In 150ft it ran straight for the bottom and was down there shaking the way your live bait does before being eaten. At 75ft down the fish started coming much easier and I found the reason soon enough. A 7ft sandbar shark was latched on to my fish and the second it hit the surface (right next to the kayak) it bit the fish in half and shot off making a large splash. Needless to say, I was a little shaken up.
Sandbar sharks follow the schools of opleu or mackerel scad and the yellowfin tuna feed off the opleu schools. Mackerel scad is often regarded as the best bait in the ocean and that is certainly the case here in Hawaii. A typical day targeting yellowfin starts live baiting around the schools of opleu in the 150-250ft of water.
After hooking a yellowfin it will run to the bottom frantically trying to escape. In its desperation, it emits a vibration that attracts sharks. In my case, I often get fish to the side of the kayak where they go nuts on the surface of the water. The proverbial ringing of the dinner bell as I try to subdue them with my Hawaiian spear gaff.
After sandbar sharks eat your fish they will sometimes come up looking around the kayak for something else to eat. This is often innocuous and after a few circles, they retreat to the depths. Overall sandbar sharks while annoying are mostly harmless and they only come around on about 25% of trips to sample the sashimi.
Tiger sharks are responsible for most of the attacks in Hawaii. On around 15 % of trips, I run into tiger sharks. With one exception they have been nothing more than inquisitive with me. Most often I will see them cruising out in 200 ft about 5ft below the surface.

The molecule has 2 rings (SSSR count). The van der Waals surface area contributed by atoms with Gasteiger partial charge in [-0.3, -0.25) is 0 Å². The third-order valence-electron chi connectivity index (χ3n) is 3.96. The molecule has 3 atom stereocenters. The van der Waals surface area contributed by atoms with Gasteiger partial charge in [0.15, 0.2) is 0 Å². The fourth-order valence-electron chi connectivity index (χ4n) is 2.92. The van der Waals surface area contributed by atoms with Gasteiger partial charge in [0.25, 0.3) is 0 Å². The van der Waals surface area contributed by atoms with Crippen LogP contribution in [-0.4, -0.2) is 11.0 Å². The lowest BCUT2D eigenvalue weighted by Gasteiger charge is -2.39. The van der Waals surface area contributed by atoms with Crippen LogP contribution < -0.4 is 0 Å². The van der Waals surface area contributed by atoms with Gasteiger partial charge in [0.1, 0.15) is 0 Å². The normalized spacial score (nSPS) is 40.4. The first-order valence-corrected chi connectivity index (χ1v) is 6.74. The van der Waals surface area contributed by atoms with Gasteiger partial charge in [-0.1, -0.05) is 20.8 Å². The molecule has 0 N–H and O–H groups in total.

The exception was in shallow water (60ft) when I was trying to catch bait. It was blowing about 15 knots and I was facing into the waves catching goatfish. I had just turned on the camera mounted to my camera Boom 600, to comment on a goatfish when I heard what sounded like a breaking wave coming from behind me. In the moment all I saw was a big wide head and the tail as it disappeared below the surface.
On the footage, I would see an 8-10ft tiger that was about to eat my rudder. Tiger sharks are known for attacking turtles in shallow water and the rudder on my Hobie revolution looks just like a turtle flipper. Thankfully it turned off at the last second, shooting alongside the kayak. That experience still scares me for spearfishing, which I am just getting into. Most of the tiger sharks I come across tend to be around 10ft long with the biggest around 16 ft.